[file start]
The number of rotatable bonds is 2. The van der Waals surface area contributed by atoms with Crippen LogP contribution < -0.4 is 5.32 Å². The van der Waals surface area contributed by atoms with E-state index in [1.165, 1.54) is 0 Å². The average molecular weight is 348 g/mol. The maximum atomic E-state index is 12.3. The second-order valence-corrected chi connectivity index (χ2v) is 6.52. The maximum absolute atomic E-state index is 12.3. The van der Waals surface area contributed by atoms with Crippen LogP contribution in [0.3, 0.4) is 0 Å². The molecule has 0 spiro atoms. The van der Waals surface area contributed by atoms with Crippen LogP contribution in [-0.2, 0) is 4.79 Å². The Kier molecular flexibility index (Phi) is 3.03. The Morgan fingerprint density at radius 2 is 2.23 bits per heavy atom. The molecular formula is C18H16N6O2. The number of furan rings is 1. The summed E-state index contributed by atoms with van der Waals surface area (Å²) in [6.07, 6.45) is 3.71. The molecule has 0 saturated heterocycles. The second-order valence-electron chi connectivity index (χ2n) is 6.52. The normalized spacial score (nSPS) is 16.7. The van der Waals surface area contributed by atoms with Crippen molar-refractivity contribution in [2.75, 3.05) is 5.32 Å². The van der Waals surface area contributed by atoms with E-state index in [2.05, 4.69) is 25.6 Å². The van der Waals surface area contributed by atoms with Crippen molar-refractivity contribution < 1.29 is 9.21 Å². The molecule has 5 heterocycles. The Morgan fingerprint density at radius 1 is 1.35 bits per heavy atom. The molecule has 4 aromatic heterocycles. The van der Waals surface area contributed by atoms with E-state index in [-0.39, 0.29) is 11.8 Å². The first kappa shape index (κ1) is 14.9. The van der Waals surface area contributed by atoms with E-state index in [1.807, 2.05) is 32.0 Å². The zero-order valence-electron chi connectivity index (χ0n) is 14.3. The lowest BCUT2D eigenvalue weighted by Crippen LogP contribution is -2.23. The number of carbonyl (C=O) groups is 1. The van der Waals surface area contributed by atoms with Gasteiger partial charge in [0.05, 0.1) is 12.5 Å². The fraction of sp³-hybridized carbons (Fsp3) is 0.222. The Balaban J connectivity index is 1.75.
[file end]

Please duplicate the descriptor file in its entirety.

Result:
The number of rotatable bonds is 2. The van der Waals surface area contributed by atoms with Crippen LogP contribution < -0.4 is 5.32 Å². The van der Waals surface area contributed by atoms with E-state index in [1.165, 1.54) is 0 Å². The average molecular weight is 348 g/mol. The maximum atomic E-state index is 12.3. The second-order valence-corrected chi connectivity index (χ2v) is 6.52. The maximum absolute atomic E-state index is 12.3. The van der Waals surface area contributed by atoms with Crippen LogP contribution in [0.3, 0.4) is 0 Å². The molecule has 0 spiro atoms. The van der Waals surface area contributed by atoms with Crippen LogP contribution in [-0.2, 0) is 4.79 Å². The Kier molecular flexibility index (Phi) is 3.03. The Morgan fingerprint density at radius 2 is 2.23 bits per heavy atom. The molecular formula is C18H16N6O2. The number of furan rings is 1. The summed E-state index contributed by atoms with van der Waals surface area (Å²) in [6.07, 6.45) is 3.71. The molecule has 0 saturated heterocycles. The second-order valence-electron chi connectivity index (χ2n) is 6.52. The normalized spacial score (nSPS) is 16.7. The van der Waals surface area contributed by atoms with Crippen molar-refractivity contribution in [2.75, 3.05) is 5.32 Å². The van der Waals surface area contributed by atoms with E-state index in [2.05, 4.69) is 25.6 Å². The van der Waals surface area contributed by atoms with Crippen molar-refractivity contribution < 1.29 is 9.21 Å². The molecule has 5 heterocycles. The Morgan fingerprint density at radius 1 is 1.35 bits per heavy atom. The molecule has 4 aromatic heterocycles. The van der Waals surface area contributed by atoms with E-state index in [-0.39, 0.29) is 11.8 Å². The first kappa shape index (κ1) is 14.9. The van der Waals surface area contributed by atoms with E-state index in [1.807, 2.05) is 32.0 Å². The zero-order valence-electron chi connectivity index (χ0n) is 14.3. The lowest BCUT2D eigenvalue weighted by Crippen LogP contribution is -2.23. The number of carbonyl (C=O) groups is 1. The van der Waals surface area contributed by atoms with Gasteiger partial charge in [0.05, 0.1) is 12.5 Å². The fraction of sp³-hybridized carbons (Fsp3) is 0.222. The Balaban J connectivity index is 1.75.